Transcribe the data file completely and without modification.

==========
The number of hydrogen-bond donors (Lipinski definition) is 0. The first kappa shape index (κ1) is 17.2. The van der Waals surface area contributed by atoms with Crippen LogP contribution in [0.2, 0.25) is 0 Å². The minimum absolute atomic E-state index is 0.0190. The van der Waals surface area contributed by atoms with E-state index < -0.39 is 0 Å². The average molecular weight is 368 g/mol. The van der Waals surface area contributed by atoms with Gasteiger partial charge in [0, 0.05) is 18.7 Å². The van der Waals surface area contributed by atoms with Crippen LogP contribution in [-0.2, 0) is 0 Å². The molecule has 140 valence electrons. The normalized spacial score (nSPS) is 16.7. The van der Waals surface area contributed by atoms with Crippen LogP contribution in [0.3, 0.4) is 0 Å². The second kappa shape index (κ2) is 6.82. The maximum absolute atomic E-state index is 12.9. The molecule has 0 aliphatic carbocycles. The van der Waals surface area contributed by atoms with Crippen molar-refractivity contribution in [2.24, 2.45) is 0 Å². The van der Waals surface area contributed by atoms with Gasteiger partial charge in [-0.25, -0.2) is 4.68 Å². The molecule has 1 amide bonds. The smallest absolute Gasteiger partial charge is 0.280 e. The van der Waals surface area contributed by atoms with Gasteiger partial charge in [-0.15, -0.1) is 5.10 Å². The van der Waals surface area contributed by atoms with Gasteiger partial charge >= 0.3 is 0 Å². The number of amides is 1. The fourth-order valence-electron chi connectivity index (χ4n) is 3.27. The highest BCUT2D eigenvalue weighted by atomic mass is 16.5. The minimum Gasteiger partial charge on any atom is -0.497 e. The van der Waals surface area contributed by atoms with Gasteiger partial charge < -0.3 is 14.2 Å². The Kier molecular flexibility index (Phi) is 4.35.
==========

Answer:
The number of hydrogen-bond donors (Lipinski definition) is 0. The first kappa shape index (κ1) is 17.2. The van der Waals surface area contributed by atoms with Crippen LogP contribution in [0.2, 0.25) is 0 Å². The minimum absolute atomic E-state index is 0.0190. The van der Waals surface area contributed by atoms with E-state index < -0.39 is 0 Å². The average molecular weight is 368 g/mol. The van der Waals surface area contributed by atoms with Gasteiger partial charge in [0, 0.05) is 18.7 Å². The van der Waals surface area contributed by atoms with Crippen LogP contribution in [-0.2, 0) is 0 Å². The molecule has 140 valence electrons. The normalized spacial score (nSPS) is 16.7. The van der Waals surface area contributed by atoms with Crippen LogP contribution in [0.3, 0.4) is 0 Å². The second kappa shape index (κ2) is 6.82. The maximum absolute atomic E-state index is 12.9. The molecule has 0 aliphatic carbocycles. The van der Waals surface area contributed by atoms with Crippen molar-refractivity contribution in [2.24, 2.45) is 0 Å². The van der Waals surface area contributed by atoms with Gasteiger partial charge in [-0.25, -0.2) is 4.68 Å². The molecule has 1 amide bonds. The smallest absolute Gasteiger partial charge is 0.280 e. The van der Waals surface area contributed by atoms with Gasteiger partial charge in [-0.15, -0.1) is 5.10 Å². The van der Waals surface area contributed by atoms with Gasteiger partial charge >= 0.3 is 0 Å². The number of amides is 1. The fourth-order valence-electron chi connectivity index (χ4n) is 3.27. The highest BCUT2D eigenvalue weighted by atomic mass is 16.5. The minimum Gasteiger partial charge on any atom is -0.497 e. The van der Waals surface area contributed by atoms with Gasteiger partial charge < -0.3 is 14.2 Å². The Kier molecular flexibility index (Phi) is 4.35.